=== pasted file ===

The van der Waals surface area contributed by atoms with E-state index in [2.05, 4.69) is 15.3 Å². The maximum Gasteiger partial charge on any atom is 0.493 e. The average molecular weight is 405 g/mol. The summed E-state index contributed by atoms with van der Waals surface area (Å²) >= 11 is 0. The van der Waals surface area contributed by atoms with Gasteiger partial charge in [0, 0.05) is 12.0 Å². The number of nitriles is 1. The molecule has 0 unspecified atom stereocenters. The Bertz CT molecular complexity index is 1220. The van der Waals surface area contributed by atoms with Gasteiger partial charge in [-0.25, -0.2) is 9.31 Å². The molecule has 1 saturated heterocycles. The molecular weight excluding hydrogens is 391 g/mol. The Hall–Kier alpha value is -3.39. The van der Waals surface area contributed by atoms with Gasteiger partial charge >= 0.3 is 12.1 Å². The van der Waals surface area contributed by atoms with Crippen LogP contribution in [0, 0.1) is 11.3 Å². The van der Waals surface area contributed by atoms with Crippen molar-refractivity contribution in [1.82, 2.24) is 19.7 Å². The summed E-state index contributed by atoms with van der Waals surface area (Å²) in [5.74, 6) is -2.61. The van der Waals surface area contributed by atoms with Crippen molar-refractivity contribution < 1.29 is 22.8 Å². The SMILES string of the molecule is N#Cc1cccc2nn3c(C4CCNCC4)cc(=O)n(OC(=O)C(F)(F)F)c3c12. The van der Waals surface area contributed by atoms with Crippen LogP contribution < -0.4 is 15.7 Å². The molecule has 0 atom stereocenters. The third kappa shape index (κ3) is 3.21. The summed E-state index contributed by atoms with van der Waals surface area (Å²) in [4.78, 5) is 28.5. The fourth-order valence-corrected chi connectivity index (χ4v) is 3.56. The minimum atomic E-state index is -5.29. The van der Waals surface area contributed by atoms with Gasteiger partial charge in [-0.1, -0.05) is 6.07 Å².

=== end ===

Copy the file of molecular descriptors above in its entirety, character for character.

The van der Waals surface area contributed by atoms with E-state index in [2.05, 4.69) is 15.3 Å². The maximum Gasteiger partial charge on any atom is 0.493 e. The average molecular weight is 405 g/mol. The summed E-state index contributed by atoms with van der Waals surface area (Å²) >= 11 is 0. The van der Waals surface area contributed by atoms with Gasteiger partial charge in [0, 0.05) is 12.0 Å². The number of nitriles is 1. The molecule has 0 unspecified atom stereocenters. The Bertz CT molecular complexity index is 1220. The van der Waals surface area contributed by atoms with Gasteiger partial charge in [-0.25, -0.2) is 9.31 Å². The molecule has 1 saturated heterocycles. The molecular weight excluding hydrogens is 391 g/mol. The Hall–Kier alpha value is -3.39. The van der Waals surface area contributed by atoms with Gasteiger partial charge >= 0.3 is 12.1 Å². The van der Waals surface area contributed by atoms with Crippen LogP contribution in [0, 0.1) is 11.3 Å². The van der Waals surface area contributed by atoms with Crippen molar-refractivity contribution in [1.82, 2.24) is 19.7 Å². The summed E-state index contributed by atoms with van der Waals surface area (Å²) in [5.74, 6) is -2.61. The van der Waals surface area contributed by atoms with Crippen molar-refractivity contribution < 1.29 is 22.8 Å². The SMILES string of the molecule is N#Cc1cccc2nn3c(C4CCNCC4)cc(=O)n(OC(=O)C(F)(F)F)c3c12. The van der Waals surface area contributed by atoms with Crippen LogP contribution < -0.4 is 15.7 Å². The molecule has 0 atom stereocenters. The third kappa shape index (κ3) is 3.21. The summed E-state index contributed by atoms with van der Waals surface area (Å²) in [4.78, 5) is 28.5. The fourth-order valence-corrected chi connectivity index (χ4v) is 3.56. The minimum atomic E-state index is -5.29. The van der Waals surface area contributed by atoms with Gasteiger partial charge in [-0.1, -0.05) is 6.07 Å².